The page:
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PING i20 Driver Featured Review

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Editor Review By: topekareal

Pros:
Ping touts this driver as the low-spin , lower launching companion to the G20 driver. Check. Tungsten weights provide a higher MOI and increased forgiveness. At address, the 460cc head sets up much smaller and the matte black finish is wonderfully inconspicuous. This driver just begs to be hit…hard.

Cons:
This is the not the driver for someone who struggles to elevate the ball or wants adjustability. While delivering a nice penetrating trajectory, this is not the ball flight everyone likes to see and if you are in search of the high-launch/low-spin combination, other drivers might serve your needs better.

Bottom Line:
I’ve been waiting for this driver for quite some time. Reminiscent of other legendary deep-faced drivers, the I20 is more forgiving (thank you tungsten) and retains freakishly low spin numbers, while maintaining high ball speed numbers across the face. Given invention and innovation, driver technology is tending towards the later. Not by choice, but by necessity , our game was once filled with seemingly unlimited variables and is now being driven by the constants. OEM’s all offer drivers which are long, forgiving and come with a range of custom options. Where Ping hits the mark on the I20 is that they have produced a driver which is all business and somehow still all pleasure.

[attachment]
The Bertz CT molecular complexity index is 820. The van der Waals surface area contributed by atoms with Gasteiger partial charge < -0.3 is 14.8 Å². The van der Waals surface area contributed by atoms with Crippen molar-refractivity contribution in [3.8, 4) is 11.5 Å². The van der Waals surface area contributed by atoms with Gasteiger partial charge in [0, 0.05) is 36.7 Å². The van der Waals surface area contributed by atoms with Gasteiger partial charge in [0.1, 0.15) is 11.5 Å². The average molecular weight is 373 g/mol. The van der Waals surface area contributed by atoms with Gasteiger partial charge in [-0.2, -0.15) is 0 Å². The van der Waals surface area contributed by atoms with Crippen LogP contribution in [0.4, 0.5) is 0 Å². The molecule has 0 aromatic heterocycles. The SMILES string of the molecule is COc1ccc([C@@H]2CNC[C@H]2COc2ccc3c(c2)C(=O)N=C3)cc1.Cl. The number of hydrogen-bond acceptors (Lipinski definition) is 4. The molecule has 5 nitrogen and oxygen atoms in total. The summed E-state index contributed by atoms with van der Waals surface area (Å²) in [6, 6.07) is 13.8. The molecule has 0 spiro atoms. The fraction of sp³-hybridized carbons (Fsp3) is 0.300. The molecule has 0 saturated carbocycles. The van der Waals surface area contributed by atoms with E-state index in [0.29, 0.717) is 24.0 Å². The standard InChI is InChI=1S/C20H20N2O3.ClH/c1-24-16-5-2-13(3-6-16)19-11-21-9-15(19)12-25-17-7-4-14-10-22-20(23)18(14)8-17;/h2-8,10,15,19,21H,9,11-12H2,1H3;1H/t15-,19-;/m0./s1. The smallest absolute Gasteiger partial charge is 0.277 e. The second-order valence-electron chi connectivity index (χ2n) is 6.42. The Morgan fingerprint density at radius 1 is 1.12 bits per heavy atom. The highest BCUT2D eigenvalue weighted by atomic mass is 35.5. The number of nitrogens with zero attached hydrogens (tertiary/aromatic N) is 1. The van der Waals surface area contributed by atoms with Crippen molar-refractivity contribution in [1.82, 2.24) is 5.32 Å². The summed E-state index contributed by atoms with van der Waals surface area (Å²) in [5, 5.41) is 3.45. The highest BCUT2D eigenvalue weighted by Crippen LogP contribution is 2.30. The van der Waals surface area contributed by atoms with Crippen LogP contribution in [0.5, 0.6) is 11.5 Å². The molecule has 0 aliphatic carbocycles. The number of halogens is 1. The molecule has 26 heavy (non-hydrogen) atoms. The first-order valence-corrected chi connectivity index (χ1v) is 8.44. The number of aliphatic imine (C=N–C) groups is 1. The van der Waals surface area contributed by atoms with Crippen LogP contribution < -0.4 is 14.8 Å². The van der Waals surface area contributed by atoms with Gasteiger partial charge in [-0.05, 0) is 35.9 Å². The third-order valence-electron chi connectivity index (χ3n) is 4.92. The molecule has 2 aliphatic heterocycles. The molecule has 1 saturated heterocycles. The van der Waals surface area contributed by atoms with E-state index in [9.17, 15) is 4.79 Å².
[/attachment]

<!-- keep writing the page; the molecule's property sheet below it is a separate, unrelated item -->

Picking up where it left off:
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Full Review:
A low density titanium alloy saves weight to allow Ping engineers to strategically place tungsten weights to increase forgiveness while optimizing COG for low, penetrating tee shots. The classically shaped head is 460cc and utilizes improved aerodynamics to promote increased swing speed and ball velocity. The matte black finish is unique and purposeful. In a market dominated by adjustability, Ping makes quite a case that a driver doesn’t have to require a toolbox.

Looks:
The looks of the I20 driver are classy, classic and a bit raw. The matte black finish on the crown helps hide the 460cc head and displays a tough, industrial look. Because of this approach, the head does not glare and actually absorbs light. Players wanting a stark contrast between ball and clubface at set up might be a little disappointed as the I20 has ninja-esque qualities as you know it is there and you can sense it’s power, but it remains rather enigmatic.
Some larger drivers look like an orange on the end of a toothpick and I think are the impetus for OEM’s to reintroduce sub-460cc heads. If this club is any indication, you can certainly offer 460cc of forgiveness in a visually smaller package. The rounded profile suggests more of a 400cc-420cc head. The traditional half-moon alignment aid is something I’d rather do without, but it isn’t distracting. At address it is at most a subtle hint and nothing more. The white scoring lines on the face sit in nice contrast to the black face and form a U-shaped reminder as to where the sweet spot on the club sits.